OurMedia Alternative and Community Media Conference Dublin 24th-25th June 2013

camprotest‘Dealing with Crisis: Community, Alternative, Citizens’ and Social Media in Times of Change’ 

OURMedia, in cooperation with the Community Communication section of IAMCR, the
Community Radio Forum of Ireland (CRAOL) and the Global Media and Social Change
section of the ICA. There is no charge for attendance. 

Pre-Conference to IAMCR 2013

City Wall Space / Dublin City University,
Dublin, Ireland
June 24-25, 2013

PROGRAM: DAY 1, JUNE 24

VENUE: Wood Quay venue, City Wall Space
Dublin City Council Civic Offices,
Wood Quay, Dublin 8.

Tea and coffee, conference pack collection from 8.30am

OPENING (9.30-10AM):

Welcome and Introduction to the Pre-Conference

SESSION 1 (10-12PM):

‘What news does Dublin need? An exploration of models of news and information that we should build for our city’

PANEL SESSION: This session is organised by Dublin City Community Media Forum with
speakers from community and alternative media groups around Dublin.

Panellists:

  • Donal Higgins, The Live Register (DCTV Current affairs show)
  • Jack Byrne, CRAOL / NearFM
  • James Redmond, Rabble
  • Other contributors to be announced

LUNCH, 12PM-1PM

SESSION 2,

1PM-2.30PM (Concurrent Sessions):

ROOM 1

  • ‘Media Power, Activism and Technology: Activist Practices in Digital Environments’ – Hilde Stephansen, Goldsmiths, University of London
  • Rethinking ‘communication power’: towards a non-media-centric approach tounderstanding communication activism – Stefania Milan, Tilburg University and The Citizen Lab, University of Toronto
  • Rethinking counter-hegemony in times of social media – Andrew O Baoill, Cazenovia College, New York.
  • Engaging with emerging technologies: opportunities and challenges for community-based media – Kate Coyer, Central European University, Budapest.
  • Feminist technology collectives and women’s rights activism –Emiliano Trere, Universidad Autónoma de Querétaro (México) and Alejandro Barranquero Universidad Carlos III de Madrid (España)
  • Techno-myths in new social activism. Case study: 15M / Indignados movement in Spain

SESSION 2,

1PM-2.30PM (Concurrent Sessions):

ROOM 2

‘Community Media and Working with Disadvantaged Groups’

PANEL SESSION AND WORKSHOP:

This session features representatives of various community groups discussing the advantages they have gained from working with community media. The panel will be made up of migrants, people with disability and youth.

Facilitator: Sally Galiana, Radio Coordinator with NearFM, CRAOL treasurer, and AMARC Europe Vice-Chair

AFTERNOON TEA BREAK, 2.30-3PM

SESSION 3,

3.00-4.30PM (Concurrent sessions)

ROOM 1

‘Aswatona (Our Voices): Community Media in the Arab World’
PANEL SESSION:

In February 2013, more than 100 community media and civil society activists gathered in Cairo for Aswatona (Our Voices) 2013 , http://www.aswatona.net – the second regional conference on community media in the Arab world. We heard from activists creating new community media initiatives in Gaza, northern Syria, Bahrain, Tunisia, Libya, Yemen, among others, whose experiences make all too tangible the challenges of doing community media in conditions of conflict, crisis and political transformation. This panel witnesses the role of community media in political transformation in the Arab world – how activists engaged in community communications have responded to conflict and crisis.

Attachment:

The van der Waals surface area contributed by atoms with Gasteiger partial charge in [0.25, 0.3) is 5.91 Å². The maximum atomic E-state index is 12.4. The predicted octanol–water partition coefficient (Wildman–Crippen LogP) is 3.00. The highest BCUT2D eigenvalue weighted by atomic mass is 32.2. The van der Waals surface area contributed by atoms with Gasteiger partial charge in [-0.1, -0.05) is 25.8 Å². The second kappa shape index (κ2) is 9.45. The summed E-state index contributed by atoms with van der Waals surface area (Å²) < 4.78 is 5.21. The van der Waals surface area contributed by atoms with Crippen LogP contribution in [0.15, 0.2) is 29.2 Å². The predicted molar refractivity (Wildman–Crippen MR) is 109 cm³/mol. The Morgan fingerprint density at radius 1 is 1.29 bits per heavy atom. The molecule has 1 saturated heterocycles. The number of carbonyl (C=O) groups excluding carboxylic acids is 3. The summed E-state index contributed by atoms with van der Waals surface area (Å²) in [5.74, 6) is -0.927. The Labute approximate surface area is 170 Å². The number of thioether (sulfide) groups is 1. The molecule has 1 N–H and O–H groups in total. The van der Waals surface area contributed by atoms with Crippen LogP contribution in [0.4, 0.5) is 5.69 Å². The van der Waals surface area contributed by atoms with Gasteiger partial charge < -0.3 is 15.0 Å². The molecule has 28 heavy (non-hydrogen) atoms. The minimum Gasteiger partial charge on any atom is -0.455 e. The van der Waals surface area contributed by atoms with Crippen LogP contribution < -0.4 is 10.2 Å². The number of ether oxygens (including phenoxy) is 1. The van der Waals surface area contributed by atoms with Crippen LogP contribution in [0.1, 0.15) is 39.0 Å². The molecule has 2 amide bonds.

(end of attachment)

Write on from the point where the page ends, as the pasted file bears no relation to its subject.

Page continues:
• Panel Proposer: Steve Buckley, CM Solutions
  • Facilitator: Eman Jaradat, CM Solutions/Aswatona
  • Panellists:
  • Eman Jaradat, CM Solutions/Aswatona (Jordan); Radio Al Balad
  • Ahmed Samih, Radio Horytna (Egypt)
  • Wajdi Raweh, Yemeni journalist with Sheffield Live
  • Steve Buckley may join the panel live from Gaza City, connectivity permitting

SESSION 3, 3.00-4.30PM (Concurrent sessions)

ROOM 2

‘Community Media for Peace and Development in Cyprus’ PANEL SESSION:

This panel explores the emergence of the Cyprus Community Media Centre in the UN buffer zone in Nicosia, supported by the UN Development Programme Action for Cooperation and Trust in Cyprus (UNDP-ACT). It explores CCMC’s role in bringing together Turkish Cypriot and Greek Cypriot civil society organizations, participatory communication and development processes, and digital storytelling projects as a method of building bridges between the divided communities (www.youtube.com/CyprusStories).

  • Facilitator: John W. Higgins
  • Panellists:
  • John W. Higgins, University of San Francisco, USA (Facilitator and presenter)
  • Seán Ó Siochrú, NEXUS Research Cooperative, Dublin, Ireland
  • Pembe Mentesh, Programme Analyst, United Nations Development Programme, Action for Cooperation and Trust (UNDP-ACT), Nicosia Cyprus [via Skype]
  • Larry Fergeson, Project Manager, Cyprus Community Media Centre (CCMC), Nicosia Cyprus [via Skype]

4.30pm: DAY END

7.30pm – Evening Event

2013 is the centenary of the 1913 Lockout, a major industrial dispute that took place through pickets, strikes and competing media views in the newspapers of William Martin Murphy, the media baron who led the employer’s side and the newspapers and propaganda of the Irish Transport Union and James Connolly.
To mark the occasion and link into the OURMedia conference, DCTV is hosting an event in Liberty Hall, one of the most iconic buildings in Dublin. We will hear a historical account of the lockout and the media of the time and then a keynote speech by Frank Connolly, Communications Officer of SIPTU, Ireland’s largest trade union and previously executive director of the Centre for Public Inquiry on ‘Workers media, 1913 and 2013’.

This will be followed by a social.

PROGRAM: Day 2, JUNE 25

VENUE: Nursing Building, Dublin City University
Glasnevin, Dublin 9

Please note the sessions at the preconference are designed to group together like-minded papers, and to facilitate a panel-type discussion that is more informal than a structured conference paper session. The organisers encourage audience engagement and discussion in these sessions.

SESSION 1,

9.30-11am

ROOM 1

‘Social Media and Crises’

  • Fatemeh Khonsari and Shahriar Khonsari – The Role of Social Media in 2012 North-West of Iran Earthquake
  • Sirin Dilli, Giresun University Turkey, and Sjors Bos, Editor, Indoweb.nl – The ‘Like’ Times: Community media and the opportunities of crises